ninjacolin's avatar

yea… denying someone something intentionally for your own gain.

it’s admittedly a little slippery. but i’m trying to figure this out for some bigger theory in my head about human behavior

ninjacolin's avatar

if they stop swearing.. you’ve enjoyed a modification in their behavior that they did not really want.

and yes, i can see how it wouldn’t matter what they want ultimately, like coercing a small child away from reaching over a hot stove for cookies. but this isn’t what i’m after exactly.

crisw's avatar

@ninjacolin

You’re mistaken that it’s for our own gain. It’s ultimately for the good of the students, who are often ostracized in social situations because they haven’t learned appropriate ways to get attention. Nor do the students swear because they enjoy it- they do it to get attention, and it’s the attention they enjoy. At the same time we work on decreasing the swearing, we also work on increasing positive ways of getting attention.

YARNLADY's avatar

Where does punishment begin and natural consequences end? If a teen ager uses up all her minutes on her cell phone, she doesn’t get to use it for the rest of the contract period (per day/week/month) If she uses the cell phone when she is not supposed to her parents take it away. Natural consequences or no?

TheIowaCynic's avatar

I don’t mean to be one of those guys…....but the term “sadistic,” means taking sexual gratification from inflicting pain.

I think torture has occasionally been seen (such as by some native american tribes) as cleansing…....so that would be one example

Nially_Bob's avatar

@TheIowaCynic The psychological definition of the term ‘sadism’ is when one gains sexual gratification from a malicious act but in a non-psychological context it can be used to describe a sense of general enjoyment attained by causing or witnessing cruelty.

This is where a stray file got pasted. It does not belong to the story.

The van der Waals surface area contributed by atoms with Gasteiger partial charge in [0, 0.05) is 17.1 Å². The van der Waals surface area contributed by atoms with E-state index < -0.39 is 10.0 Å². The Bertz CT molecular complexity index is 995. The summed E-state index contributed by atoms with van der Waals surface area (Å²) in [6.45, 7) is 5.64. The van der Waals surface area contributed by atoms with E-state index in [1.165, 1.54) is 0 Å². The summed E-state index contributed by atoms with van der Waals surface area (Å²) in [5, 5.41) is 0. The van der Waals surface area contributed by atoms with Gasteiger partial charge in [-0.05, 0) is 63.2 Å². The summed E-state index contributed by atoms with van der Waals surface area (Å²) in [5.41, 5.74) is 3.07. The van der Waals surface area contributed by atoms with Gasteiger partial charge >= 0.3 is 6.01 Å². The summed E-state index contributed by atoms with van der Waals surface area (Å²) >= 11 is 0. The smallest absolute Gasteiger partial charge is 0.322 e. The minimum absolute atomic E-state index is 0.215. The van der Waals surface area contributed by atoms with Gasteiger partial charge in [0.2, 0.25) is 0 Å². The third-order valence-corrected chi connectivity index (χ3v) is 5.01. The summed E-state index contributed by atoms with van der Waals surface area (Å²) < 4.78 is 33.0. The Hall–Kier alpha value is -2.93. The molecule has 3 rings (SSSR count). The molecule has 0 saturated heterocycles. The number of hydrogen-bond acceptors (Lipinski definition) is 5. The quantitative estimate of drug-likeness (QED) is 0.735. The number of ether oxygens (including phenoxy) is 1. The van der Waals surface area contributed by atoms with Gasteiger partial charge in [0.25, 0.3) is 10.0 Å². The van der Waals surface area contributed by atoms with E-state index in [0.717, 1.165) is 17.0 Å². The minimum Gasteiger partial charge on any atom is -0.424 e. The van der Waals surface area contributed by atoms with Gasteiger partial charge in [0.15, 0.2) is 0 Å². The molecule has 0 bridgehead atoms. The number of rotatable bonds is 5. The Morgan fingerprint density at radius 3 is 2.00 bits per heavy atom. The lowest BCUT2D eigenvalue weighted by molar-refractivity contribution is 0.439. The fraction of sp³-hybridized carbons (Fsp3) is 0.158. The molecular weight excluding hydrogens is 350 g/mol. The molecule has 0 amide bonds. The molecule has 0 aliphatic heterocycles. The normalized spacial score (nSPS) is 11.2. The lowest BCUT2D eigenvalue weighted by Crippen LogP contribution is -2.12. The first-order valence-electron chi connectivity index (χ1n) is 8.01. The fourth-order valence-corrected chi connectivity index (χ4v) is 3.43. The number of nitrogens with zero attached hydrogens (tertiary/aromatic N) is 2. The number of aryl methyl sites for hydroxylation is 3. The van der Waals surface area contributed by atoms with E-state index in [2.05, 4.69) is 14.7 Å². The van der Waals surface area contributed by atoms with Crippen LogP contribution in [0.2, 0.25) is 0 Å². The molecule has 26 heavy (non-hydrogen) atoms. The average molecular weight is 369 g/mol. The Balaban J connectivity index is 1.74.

I can detail many situations in which intentionally inflicted punishments can be performed without sadism being present (Crisw has kindly provided some fitting examples) however I do believe there is some sense of happiness acquired by people who enact punishments be it solely from feelings gained by means of instigating said punishment or a sense of accomplishment having done something they believe to be ‘right’ or ‘kind’. This happiness however is not necessarily sadism.

crisw's avatar

@Nially_Bob
It’s entirely possible, though, to think of “punishment systems” that involved neither “happy feelings” or any cruelty. For example, there are many kinds of automatic experimental apparatus used to train animals, such as Skinner boxes, in which no human plays a direct role in administering either punishment or reinforcement. So, for example, you could set up such a system to withhold reinforcement for a certain period after an incorrect response- which would be negative punishment- without any human interaction whatsoever.

ninjacolin's avatar

very cool. very cool indeed.

i guess we experience this whenever we fail to open a bottle cap on the first try.

Cruiser's avatar

Correcting bad behavior or bad decisions with punishment is not sadistic as long as it is measured and applied correctly and commensurate to the action or event in question.

flutherother's avatar

The Islamic Sharia principle of equivalence allows for terrible punishments but as a reflection of the original crime ie an eye for an eye so there is no sadism involved. Society doesn’t invent the punishment, it was devised by the criminal himself. Not that I am a fan of Sharia law you understand.

@Cruiser There is lots of scope for sadism within that definition.